Firewood for drying tea - Trekking in Myanmar village - Brianna and Rob - On the Horizon Line Travel Blog

Dinner and breakfast were the same: rice, eggs, fried potatoes, and random leaves harvested near the house.  All food is prepared over an open fire that burns constantly in the middle of the main room on a concrete slab set into the hardwood floor (the babies are adept at avoiding the flames).  The Shan villagers rarely eat meat, since it’s expensive, and they usually don’t grow more than a banana tree.  They still gather local roots, bitter fruits and leaves, buying all of their rice and cooking oil for the year in one lump sum after they receive their once-yearly payment for the tea they grow and dry in the mountains.  We learned that one kilo of dried tea earns them $4,000 kyat, and an average family harvests 1-2,000 kilos.  That works out to about $8,000 USD per year for a family of four.

Scooter over construction on Burma roads - Trekking in Myanmar village - Brianna and Rob - On the Horizon Line Travel Blog

After dinner, we gathered around the indoor fire to ask questions of our hosts through Romeo: do they only grow tea or other crops, too?  How often do they go to Kyaukme, the nearest town?  Had they met many foreigners?  What’s the latest with the Shan rebels fighting nearby?  I whipped out our ultrasound picture to further the universal baby bond, which took 30 minutes of translating to explain to the wonder-struck villagers.  Our hosts peppered us with questions, too, including how much it costs to live in America, what our house looked like, why we traveled to their village, how we make money.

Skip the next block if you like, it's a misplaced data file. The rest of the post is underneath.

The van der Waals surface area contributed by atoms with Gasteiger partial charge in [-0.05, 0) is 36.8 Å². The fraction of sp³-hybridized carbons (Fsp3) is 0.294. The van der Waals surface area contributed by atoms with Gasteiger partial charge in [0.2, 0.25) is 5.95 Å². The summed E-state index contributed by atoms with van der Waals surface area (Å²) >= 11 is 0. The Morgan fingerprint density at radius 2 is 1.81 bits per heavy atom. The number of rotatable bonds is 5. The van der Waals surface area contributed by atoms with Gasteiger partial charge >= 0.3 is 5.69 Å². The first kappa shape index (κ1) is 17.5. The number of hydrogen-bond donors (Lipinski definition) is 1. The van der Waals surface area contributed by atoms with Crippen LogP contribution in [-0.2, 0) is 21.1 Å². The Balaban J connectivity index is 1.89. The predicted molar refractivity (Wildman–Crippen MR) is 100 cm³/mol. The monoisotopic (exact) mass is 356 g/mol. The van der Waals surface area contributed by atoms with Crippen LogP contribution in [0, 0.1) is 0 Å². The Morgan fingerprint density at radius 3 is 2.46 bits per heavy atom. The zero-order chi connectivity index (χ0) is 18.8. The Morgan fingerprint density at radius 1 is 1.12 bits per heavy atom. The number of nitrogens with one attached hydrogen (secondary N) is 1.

Then we curled up under our blankets in the chilly mountain air, sleeping four abreast next to Romeo and One in the main room as our myriad hosts disappeared into the back room to do the same.  The tinkle of bells on the necks of nearby livestock lulled us to sleep.  The early morning chants of Buddhist monks collecting alms woke us up, ready for another day of walking through the mountains of Myanmar.

Stay tuned for Part Two in our trekking tale, which includes Burmese soldiers and a minor scooter accident.

bri and Rob with young Buddhist Monk - Trekking in Myanmar village - Brianna and Rob - On the Horizon Line Travel Blog


Traveling through Mandalay in Myanmar (Burma) - On the Horizon Line with Brianna Randall and Rob Roberts

The Wilderness of Mandalay

Posted on 1 CommentPosted in Community and Culture, Traveling

The Republic of the Union of Myanmar, a.k.a. Burma. Our 11th country this year, and by far the least developed. This country is truly a melting pot of hundreds of ethnic groups and religions, it’s borders hugging Bangladesh, India, Laos, Thailand, and China. Burma was a colony of Great Britain until 1948, lumped together with India for the majority of English rule. It just opened to tourists after Myanmar’s brutal 50-year dictatorship formally ended in 2011. Many parts of the country are still “off limits” to visitors, and all foreigners must get a visa from a Myanmar embassy before arriving.